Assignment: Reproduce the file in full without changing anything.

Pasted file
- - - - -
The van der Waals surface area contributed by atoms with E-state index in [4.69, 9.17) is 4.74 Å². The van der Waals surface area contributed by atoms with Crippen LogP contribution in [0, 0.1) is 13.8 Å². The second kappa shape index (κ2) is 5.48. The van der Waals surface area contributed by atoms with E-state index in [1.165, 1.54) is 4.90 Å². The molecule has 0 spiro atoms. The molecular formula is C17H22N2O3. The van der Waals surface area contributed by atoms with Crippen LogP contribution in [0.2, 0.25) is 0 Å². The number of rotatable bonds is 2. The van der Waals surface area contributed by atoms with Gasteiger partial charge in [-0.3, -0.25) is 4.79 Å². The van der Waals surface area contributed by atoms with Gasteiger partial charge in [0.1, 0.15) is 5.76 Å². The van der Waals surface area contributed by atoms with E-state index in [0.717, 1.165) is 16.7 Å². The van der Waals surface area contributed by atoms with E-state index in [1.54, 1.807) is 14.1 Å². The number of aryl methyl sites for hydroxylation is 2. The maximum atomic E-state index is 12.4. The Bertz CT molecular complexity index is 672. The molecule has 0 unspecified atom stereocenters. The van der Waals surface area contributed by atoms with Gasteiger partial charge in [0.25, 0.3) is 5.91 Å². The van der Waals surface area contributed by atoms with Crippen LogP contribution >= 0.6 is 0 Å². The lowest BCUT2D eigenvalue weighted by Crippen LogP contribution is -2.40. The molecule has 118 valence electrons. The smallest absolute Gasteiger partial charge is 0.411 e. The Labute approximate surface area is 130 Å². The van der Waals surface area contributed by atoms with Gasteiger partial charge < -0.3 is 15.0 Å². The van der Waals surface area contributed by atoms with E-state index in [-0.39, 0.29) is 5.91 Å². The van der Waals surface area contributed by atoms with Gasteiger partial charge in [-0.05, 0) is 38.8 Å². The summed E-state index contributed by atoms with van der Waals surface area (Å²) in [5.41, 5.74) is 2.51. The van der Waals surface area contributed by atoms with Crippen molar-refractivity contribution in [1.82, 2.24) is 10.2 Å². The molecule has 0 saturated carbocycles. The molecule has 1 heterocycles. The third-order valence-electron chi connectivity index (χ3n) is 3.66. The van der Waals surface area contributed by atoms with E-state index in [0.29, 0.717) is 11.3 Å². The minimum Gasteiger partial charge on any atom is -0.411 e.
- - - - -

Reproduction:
The van der Waals surface area contributed by atoms with E-state index in [4.69, 9.17) is 4.74 Å². The van der Waals surface area contributed by atoms with Crippen LogP contribution in [0, 0.1) is 13.8 Å². The second kappa shape index (κ2) is 5.48. The van der Waals surface area contributed by atoms with E-state index in [1.165, 1.54) is 4.90 Å². The molecule has 0 spiro atoms. The molecular formula is C17H22N2O3. The van der Waals surface area contributed by atoms with Crippen LogP contribution in [0.2, 0.25) is 0 Å². The number of rotatable bonds is 2. The van der Waals surface area contributed by atoms with Gasteiger partial charge in [-0.3, -0.25) is 4.79 Å². The van der Waals surface area contributed by atoms with Gasteiger partial charge in [0.1, 0.15) is 5.76 Å². The van der Waals surface area contributed by atoms with E-state index in [0.717, 1.165) is 16.7 Å². The van der Waals surface area contributed by atoms with E-state index in [1.54, 1.807) is 14.1 Å². The number of aryl methyl sites for hydroxylation is 2. The maximum atomic E-state index is 12.4. The Bertz CT molecular complexity index is 672. The molecule has 0 unspecified atom stereocenters. The van der Waals surface area contributed by atoms with Gasteiger partial charge in [0.25, 0.3) is 5.91 Å². The van der Waals surface area contributed by atoms with Crippen LogP contribution >= 0.6 is 0 Å². The lowest BCUT2D eigenvalue weighted by Crippen LogP contribution is -2.40. The molecule has 118 valence electrons. The smallest absolute Gasteiger partial charge is 0.411 e. The Labute approximate surface area is 130 Å². The van der Waals surface area contributed by atoms with Gasteiger partial charge < -0.3 is 15.0 Å². The van der Waals surface area contributed by atoms with E-state index in [-0.39, 0.29) is 5.91 Å². The van der Waals surface area contributed by atoms with Gasteiger partial charge in [-0.05, 0) is 38.8 Å². The summed E-state index contributed by atoms with van der Waals surface area (Å²) in [5.41, 5.74) is 2.51. The van der Waals surface area contributed by atoms with Crippen molar-refractivity contribution in [1.82, 2.24) is 10.2 Å². The molecule has 0 saturated carbocycles. The molecule has 1 heterocycles. The third-order valence-electron chi connectivity index (χ3n) is 3.66. The van der Waals surface area contributed by atoms with E-state index in [0.29, 0.717) is 11.3 Å². The minimum Gasteiger partial charge on any atom is -0.411 e.